Navy Closes in on Environmental Cleanup of T-6B Crash Site

The T-6B Texan II trainer crashed in a remote area in Alabama after two pilots successfully ejected.

Heavy equipment at the T-6B aircraft accident site near Robertsdale, Ala., during the
excavation and cleanup effort. [Courtesy: U.S. Navy]

The U.S. Navy has nearly completed the environmental cleanup of the site where a T-6B Texan II trainer crashed last week, it said Wednesday.

The tandem-seat turboprop was assigned to Training Air Wing Five, which is based at Naval Air Station Whiting Field near Milton, Florida. Two pilots successfully ejected from the trainer before the aircraft crashed in a remote area about 50 miles from the base.

According to local reports, the aircraft went down in a heavily wooded area about three miles away from where the pilots landed after ejecting. 

"The aircraft wreckage was returned to NAS Whiting Field January 20, where the aircraft investigation board will continue its review," Navy officials said in a statement Wednesday.

A Navy instructor pilot and a student aviator were onboard the aircraft at the time of the accident, reported. 

H2: Environmental Assessment

Following the January 17 accident, members of the Navy On-Scene Coordinator (OSC) program  for Navy Region Southeast (NRSE) arrived in Alabama to assist investigators and to evaluate environmental impacts at the crash site, the service said, adding that OSC collected soil samples and conducted lab tests to verify cleanup efforts were effective.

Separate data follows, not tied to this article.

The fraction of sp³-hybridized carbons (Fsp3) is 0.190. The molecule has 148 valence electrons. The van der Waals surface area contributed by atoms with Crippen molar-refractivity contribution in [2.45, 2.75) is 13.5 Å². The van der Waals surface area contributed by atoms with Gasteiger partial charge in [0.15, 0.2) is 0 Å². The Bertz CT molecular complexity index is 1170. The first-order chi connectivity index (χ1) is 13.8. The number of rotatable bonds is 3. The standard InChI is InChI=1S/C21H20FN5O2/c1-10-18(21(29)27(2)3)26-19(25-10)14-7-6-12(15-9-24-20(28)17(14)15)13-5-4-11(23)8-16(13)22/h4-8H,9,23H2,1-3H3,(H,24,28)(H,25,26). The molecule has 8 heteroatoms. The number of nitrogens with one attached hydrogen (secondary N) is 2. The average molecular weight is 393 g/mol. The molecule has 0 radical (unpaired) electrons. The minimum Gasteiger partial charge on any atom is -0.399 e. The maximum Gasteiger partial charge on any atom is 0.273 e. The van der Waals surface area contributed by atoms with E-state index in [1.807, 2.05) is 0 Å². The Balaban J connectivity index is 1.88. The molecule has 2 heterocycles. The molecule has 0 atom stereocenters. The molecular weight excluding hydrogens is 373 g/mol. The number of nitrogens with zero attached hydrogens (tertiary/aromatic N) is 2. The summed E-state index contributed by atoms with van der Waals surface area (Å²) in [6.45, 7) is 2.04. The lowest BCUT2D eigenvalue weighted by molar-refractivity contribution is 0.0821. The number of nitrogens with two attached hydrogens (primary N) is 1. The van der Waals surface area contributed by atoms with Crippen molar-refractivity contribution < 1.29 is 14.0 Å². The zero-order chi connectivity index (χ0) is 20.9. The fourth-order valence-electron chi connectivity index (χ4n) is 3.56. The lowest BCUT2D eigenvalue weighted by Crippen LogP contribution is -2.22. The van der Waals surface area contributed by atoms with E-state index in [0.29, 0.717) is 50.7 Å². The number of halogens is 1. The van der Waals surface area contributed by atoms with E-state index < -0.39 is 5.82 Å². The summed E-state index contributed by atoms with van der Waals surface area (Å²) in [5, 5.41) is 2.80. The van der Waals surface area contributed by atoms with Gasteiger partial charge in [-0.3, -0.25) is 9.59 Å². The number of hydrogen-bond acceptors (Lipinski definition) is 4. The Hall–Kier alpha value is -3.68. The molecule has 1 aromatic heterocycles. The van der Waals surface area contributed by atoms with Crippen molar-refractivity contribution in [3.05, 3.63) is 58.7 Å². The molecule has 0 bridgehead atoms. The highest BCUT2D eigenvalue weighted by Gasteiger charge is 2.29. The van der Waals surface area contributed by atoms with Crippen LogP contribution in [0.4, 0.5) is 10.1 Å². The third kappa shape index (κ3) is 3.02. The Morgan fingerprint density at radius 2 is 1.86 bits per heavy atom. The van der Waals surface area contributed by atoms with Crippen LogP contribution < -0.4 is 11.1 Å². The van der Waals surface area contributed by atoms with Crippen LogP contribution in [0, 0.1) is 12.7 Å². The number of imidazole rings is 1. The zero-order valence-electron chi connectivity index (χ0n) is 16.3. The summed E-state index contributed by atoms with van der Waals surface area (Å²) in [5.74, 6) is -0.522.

“Initial test results show that we have cleaned up the site to federal and state standards,

and clean backfill (soil) is being brought in to replace the contaminated soil that was removed,”

Sarah Murtagh, a member of the Navy OSC with NRSE, said in a statement. “Our team has been working closely with the Baldwin County Sheriff’s Office, as well as the land owner, whose support has contributed to the efficiency of the aircraft recovery and environmental restoration efforts.”

In 2020, a Navy T-6 Texan II crashed in a residential neighborhood in Alabama.

About 60 percent of all Naval aviation training is performed at the 12,000-acre air station, making it among the busiest in the world, according to the Navy. Training Air Wing Five has a fleet of 142 T-6 Texan II aircraft and 112 TH-57 helicopters.

Kimberly is managing editor of FLYING Digital.

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